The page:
Sunday, May 23, 2010

Ask The Perfumer - Sunday, May 23rd, 2010

Just a reminder to everyone - post your questions to me in this thread.

13 comments:

  1. Hi Anya - I just wanted to preface this by saying how much I appreciate all you do for people beginning to learn about natural pefumery.

    I've been wondering, do you ever infuse vegetable oils - jojoba, FCO etc with fragrant flowers? Or is it always better to tincture them in alcohol or use enfleurage?

    If so, what are the reasons? Many, many thanks!!!!

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  2. Hi Johanna:

    I'm glad to be of help on the learning path in natural perfumery ;-)

    I infuse lots of fragrant flowers in oil. I use them for massage oils, not for my perfumery, since I make alcohol-based perfumes, and I don't make solid perfumes, where you could use infused oils.

    Some of the best are dried rose buds, dried lavender and dried calendula. I think dried are best for beginners, since there's no danger of water from fresh flowers making the oil/water go rancid. Of course, you can infuse with fresh flowers, but you have to take care to decant off the oil from the water that will gather in the bottom of the jar. Begin with slightly-wilted fresh flowers, and change them every day, and check the oil/water every day and you should be OK. I love to infuse fresh gardenias this way. There are more detailed instructions in the Files section of the big Yahoo NP group.

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  3. Thanks so much for this! One more hopefully quick question. Would it be important to decant every time you changed the flowers, or is just once in a while okay?

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  4. Sorry Anya - please feel free to delete my second extra question - I realise I should have checked the archives before asking! Thanks again.

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  5. Hi Anya,
    My name is Maxine and I'm fairly new to natural perfume.Anya Im working on oil based jojoba perfume and solid perfumes.
    My question is can I dilute thicker absolutes with alcohol to thin them before using in oil based perfume or what would you recommend?
    My vanilla (10 fold oleoresin) sinks to the bottle and will not mix with the oil!!
    I have placed an order for some other ABS like oakmoss so any help on this would be great. thank you.

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  6. Hi Anya,

    This question is about patchouli.

    To me there is a world of difference between good and bad patchouli. The good being earthy, comforting, with aspects of chocolate and salt. The bad being acrid and minty.

    I know you have to buy it aged, but apart from that, some other mystery factor seems to make patchouli go good. Like when you get it on your sleeve and then smell it the next day, or on your hand that you then wash.

    The key factor doesn't seem to be dilution, as far as I can tell, as I've diluted patchouli way, way down and still not got that lovely 'earth'.

    How can I "control" patchouli to get the good smell in perfume?

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  7. Johanna, if you are using fresh flowers you need to keep an eye on the infusion. Sometimes there's little, if not water, sometimes a lot. I would decant every time I saw any water at all.

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  8. Hi Patchouliorose

    I have never done this, but I have read of many successful projects where the perfumer diluted a thick absolute in alcohol, then mixed it with the oil. Keep it stirred, and let the top off the bottle periodically and the alcohol will evaporate, leaving the scent behind in the oil.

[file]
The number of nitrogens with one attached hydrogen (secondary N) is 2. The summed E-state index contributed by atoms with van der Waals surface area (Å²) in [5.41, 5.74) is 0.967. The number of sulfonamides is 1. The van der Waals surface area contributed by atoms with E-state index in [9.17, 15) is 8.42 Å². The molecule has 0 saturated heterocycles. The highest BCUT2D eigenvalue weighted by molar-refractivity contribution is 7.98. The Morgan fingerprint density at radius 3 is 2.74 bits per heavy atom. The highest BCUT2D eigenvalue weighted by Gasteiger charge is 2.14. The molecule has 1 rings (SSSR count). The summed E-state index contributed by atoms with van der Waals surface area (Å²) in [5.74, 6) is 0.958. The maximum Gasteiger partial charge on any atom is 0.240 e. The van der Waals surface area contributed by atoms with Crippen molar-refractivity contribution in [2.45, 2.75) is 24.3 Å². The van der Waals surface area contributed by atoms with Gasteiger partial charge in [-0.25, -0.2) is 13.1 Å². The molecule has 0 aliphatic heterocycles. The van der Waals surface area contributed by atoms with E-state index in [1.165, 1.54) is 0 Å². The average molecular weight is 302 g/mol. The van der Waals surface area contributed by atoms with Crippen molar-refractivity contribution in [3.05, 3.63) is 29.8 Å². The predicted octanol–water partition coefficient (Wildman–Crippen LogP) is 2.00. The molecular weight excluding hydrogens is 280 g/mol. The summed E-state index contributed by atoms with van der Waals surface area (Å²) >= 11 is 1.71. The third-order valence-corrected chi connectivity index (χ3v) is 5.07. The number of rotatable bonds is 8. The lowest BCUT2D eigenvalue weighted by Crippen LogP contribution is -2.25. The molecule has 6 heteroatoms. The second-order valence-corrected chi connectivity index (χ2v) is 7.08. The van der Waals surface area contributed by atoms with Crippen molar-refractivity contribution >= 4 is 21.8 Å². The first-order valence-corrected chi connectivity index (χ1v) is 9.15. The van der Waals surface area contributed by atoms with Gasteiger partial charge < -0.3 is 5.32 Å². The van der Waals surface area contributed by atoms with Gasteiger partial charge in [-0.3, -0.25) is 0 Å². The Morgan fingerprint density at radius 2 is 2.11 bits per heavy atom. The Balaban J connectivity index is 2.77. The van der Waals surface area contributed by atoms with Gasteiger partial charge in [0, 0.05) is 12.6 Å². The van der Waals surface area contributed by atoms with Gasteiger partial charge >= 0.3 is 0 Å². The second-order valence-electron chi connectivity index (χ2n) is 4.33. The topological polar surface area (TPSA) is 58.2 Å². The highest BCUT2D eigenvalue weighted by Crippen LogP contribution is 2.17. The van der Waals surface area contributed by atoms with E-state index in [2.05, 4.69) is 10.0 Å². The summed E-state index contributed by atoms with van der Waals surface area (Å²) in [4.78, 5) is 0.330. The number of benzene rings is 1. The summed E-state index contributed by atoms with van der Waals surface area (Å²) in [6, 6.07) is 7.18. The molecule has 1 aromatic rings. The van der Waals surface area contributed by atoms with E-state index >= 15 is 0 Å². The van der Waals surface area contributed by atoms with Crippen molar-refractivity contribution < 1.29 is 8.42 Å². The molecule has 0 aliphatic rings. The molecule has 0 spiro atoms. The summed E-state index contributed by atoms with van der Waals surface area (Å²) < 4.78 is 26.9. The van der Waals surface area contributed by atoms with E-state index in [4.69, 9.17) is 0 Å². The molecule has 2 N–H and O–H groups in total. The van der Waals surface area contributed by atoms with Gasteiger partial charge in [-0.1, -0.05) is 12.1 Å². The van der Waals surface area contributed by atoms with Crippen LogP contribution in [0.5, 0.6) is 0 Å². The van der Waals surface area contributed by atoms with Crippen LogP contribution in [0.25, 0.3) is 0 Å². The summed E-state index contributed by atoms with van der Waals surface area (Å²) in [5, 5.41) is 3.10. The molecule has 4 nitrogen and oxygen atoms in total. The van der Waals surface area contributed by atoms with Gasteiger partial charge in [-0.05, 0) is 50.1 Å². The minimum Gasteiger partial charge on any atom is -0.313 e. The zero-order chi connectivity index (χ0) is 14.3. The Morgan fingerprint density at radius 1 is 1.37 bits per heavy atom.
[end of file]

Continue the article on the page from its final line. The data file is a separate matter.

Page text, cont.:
About the tenfold oleoresin - that's a tricky substance to work with, and the most hope I can offer you is to stir it frequently, shake it, and over time, it will give up some scent to the oil. Even vanilla absolute has a tendency to settle in oil, but it still scents the oil.

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  9. One patchouli question after another - it must be something in the air! ;-)

    Felicity, you need to sample a lot of different patchoulis from different suppliers. The country, the vessel that it was distilled into (cast iron v. stainless steel) and other factors, including the germplasm of the cultivar create the end scent in the EO.

    I would ask the supplier via email first, no big investment there. Just be aware that even then, a supplier's source can vary from year to year.

    PS you do not have to age patchouli, but it does age well.

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  10. Thank you Anya for your advice.
    Do you think oil based perfumers may tend to steer away from the thicker absolutes and work with the ones that are easier to blend?

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  11. Hi Anya,

    Not sure if it's too late to "Ask the Perfumer" :) I wondered if you fix your alcohol before using, by adding benzoin or glycerin. Also, is there any specific botanical you add to all blends? For instance, I've heard some perfumers talk of always adding a small amount of styrax or rose otto to a blend to help tenacity etc?
    Thanks,
    Charna

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  12. Hi Charna:

    I do use benzoin absolute and sometimes glycerin, in very tiny amounts. Maybe .5gram of benzoin, or 5mls of glycerin per liter.

    I don't have any botanical I use in every perfume for substantivity, I like to mix it up ;)

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  13. Patchouliorose, I have never polled perfumers that make oil-based products, so I don't know the answer to that. I personally believe that just about any aromatic, including pasty concretes, can give up their scent to oil, so I say use them, experiment. That's what it's all about.

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